Thank goodness children are not like (some) adults


As a child, you don’t automatically know how to play chess. You don’t know how to ride a bike, or how to do ballet or play football. You don’t know how to use a computer. You don’t even know how to read or write until you’re taught how.

As a child, you almost never wavered when it came to something new you had to master. You just did what you were told. You kept trying, and after a few months or a few years you could play chess, ride a bike, play football, or do ballet. You learned to read and write, and eventually you learned how to use a computer.

Why then, as adults, do so many people doubt their ability to learn something new?

“I don’t know how,” the man or woman will mutter.

“I’m too old to learn something new,” the thirty or forty or fifty-year-old man or woman will say.

“No, good grief! There’s no chance that I’ll be able to do that!” one person will opine, safe in the knowledge that at least a handful of other adults in the area will support them in their belief that they are unable to do something.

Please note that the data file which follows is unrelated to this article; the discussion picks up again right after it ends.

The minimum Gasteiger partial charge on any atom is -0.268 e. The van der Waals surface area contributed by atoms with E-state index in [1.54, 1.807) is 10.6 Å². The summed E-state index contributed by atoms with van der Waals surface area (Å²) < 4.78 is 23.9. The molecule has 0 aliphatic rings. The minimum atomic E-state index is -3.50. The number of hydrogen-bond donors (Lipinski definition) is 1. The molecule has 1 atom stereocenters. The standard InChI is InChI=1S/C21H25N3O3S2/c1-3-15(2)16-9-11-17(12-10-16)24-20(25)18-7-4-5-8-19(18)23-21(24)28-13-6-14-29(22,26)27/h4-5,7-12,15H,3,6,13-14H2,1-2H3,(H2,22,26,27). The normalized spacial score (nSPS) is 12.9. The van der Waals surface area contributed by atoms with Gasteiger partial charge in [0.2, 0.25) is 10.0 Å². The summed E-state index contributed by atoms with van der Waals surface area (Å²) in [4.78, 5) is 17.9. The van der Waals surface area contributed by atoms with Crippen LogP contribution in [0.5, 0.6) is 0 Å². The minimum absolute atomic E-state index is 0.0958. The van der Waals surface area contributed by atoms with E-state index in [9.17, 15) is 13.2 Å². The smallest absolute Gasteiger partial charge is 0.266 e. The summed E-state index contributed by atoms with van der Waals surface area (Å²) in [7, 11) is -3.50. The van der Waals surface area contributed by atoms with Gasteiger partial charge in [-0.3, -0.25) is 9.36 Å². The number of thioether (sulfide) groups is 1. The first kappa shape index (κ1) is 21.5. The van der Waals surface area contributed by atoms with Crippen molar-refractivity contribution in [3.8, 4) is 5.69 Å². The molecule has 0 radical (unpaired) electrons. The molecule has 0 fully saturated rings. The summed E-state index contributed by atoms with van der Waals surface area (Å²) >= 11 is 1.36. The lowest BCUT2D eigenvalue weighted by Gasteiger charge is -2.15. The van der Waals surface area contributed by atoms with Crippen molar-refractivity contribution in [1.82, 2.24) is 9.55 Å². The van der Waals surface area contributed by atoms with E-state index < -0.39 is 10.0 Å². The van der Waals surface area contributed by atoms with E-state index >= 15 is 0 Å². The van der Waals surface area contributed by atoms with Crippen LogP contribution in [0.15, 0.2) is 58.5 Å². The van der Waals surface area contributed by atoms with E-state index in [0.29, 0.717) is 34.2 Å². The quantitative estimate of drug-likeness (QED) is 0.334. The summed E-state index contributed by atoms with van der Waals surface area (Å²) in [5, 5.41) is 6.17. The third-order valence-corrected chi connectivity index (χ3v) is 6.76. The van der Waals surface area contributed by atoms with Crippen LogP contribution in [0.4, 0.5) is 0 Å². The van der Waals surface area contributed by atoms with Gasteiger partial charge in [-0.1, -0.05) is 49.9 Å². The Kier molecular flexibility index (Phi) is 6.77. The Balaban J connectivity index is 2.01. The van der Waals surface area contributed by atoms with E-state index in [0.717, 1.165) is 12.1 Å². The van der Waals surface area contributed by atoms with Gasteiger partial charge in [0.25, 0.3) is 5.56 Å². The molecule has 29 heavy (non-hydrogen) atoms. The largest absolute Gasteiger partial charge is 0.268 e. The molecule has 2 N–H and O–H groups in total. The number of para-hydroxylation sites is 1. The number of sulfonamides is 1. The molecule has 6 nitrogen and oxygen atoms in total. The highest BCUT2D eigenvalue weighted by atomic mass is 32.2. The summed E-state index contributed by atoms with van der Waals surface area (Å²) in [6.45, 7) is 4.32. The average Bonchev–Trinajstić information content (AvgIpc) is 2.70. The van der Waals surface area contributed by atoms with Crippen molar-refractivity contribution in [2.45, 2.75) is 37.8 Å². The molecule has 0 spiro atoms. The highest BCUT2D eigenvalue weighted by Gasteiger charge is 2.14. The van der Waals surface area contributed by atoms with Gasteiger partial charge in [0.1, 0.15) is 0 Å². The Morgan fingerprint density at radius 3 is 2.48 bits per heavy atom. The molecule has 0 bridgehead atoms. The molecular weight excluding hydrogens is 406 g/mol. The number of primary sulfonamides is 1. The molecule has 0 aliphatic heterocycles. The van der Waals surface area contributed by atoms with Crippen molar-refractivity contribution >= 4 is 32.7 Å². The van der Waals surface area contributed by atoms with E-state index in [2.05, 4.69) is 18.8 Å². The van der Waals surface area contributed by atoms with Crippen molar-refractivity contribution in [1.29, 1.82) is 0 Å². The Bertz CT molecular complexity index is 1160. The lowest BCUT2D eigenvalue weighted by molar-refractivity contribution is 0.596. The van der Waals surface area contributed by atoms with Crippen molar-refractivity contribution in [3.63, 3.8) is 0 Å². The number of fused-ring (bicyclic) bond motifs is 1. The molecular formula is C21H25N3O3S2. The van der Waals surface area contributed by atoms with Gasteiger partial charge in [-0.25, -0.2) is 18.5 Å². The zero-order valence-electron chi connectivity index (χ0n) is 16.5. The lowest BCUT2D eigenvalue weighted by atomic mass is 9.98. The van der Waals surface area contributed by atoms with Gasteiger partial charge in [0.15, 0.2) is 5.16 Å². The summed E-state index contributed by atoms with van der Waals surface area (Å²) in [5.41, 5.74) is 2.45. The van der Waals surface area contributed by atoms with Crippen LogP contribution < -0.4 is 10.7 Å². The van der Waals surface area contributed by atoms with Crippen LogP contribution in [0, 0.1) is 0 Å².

Can you imagine if children suffered from the same malady?

“Oh no, Daddy, that bicycle is so big. I’m going to fall off and hurt my toe,” little Johnny might say, and then he’ll walk away and go sit under a tree.

“Those dances look so difficult, Mommy! I can’t do them!” little Joanna might say, and then refuse to get out of the car at the ballet class.

“Chess seems so complicated …”

“I don’t know how to draw those curls and lines like the other boys and girls in class …”

“You know I’m afraid of mice, and the computer always makes such funny noises …”

The end of civilisation as we know it. The beginning of Zombieland.

“If you think you can do something, or if you think you cannot do something, you’re right,” Henry Ford advised.

What I want to know is what kind of example do people think they set for the next generation if, at the age of 25 or 40 or 50, they stop believing they can master anything new.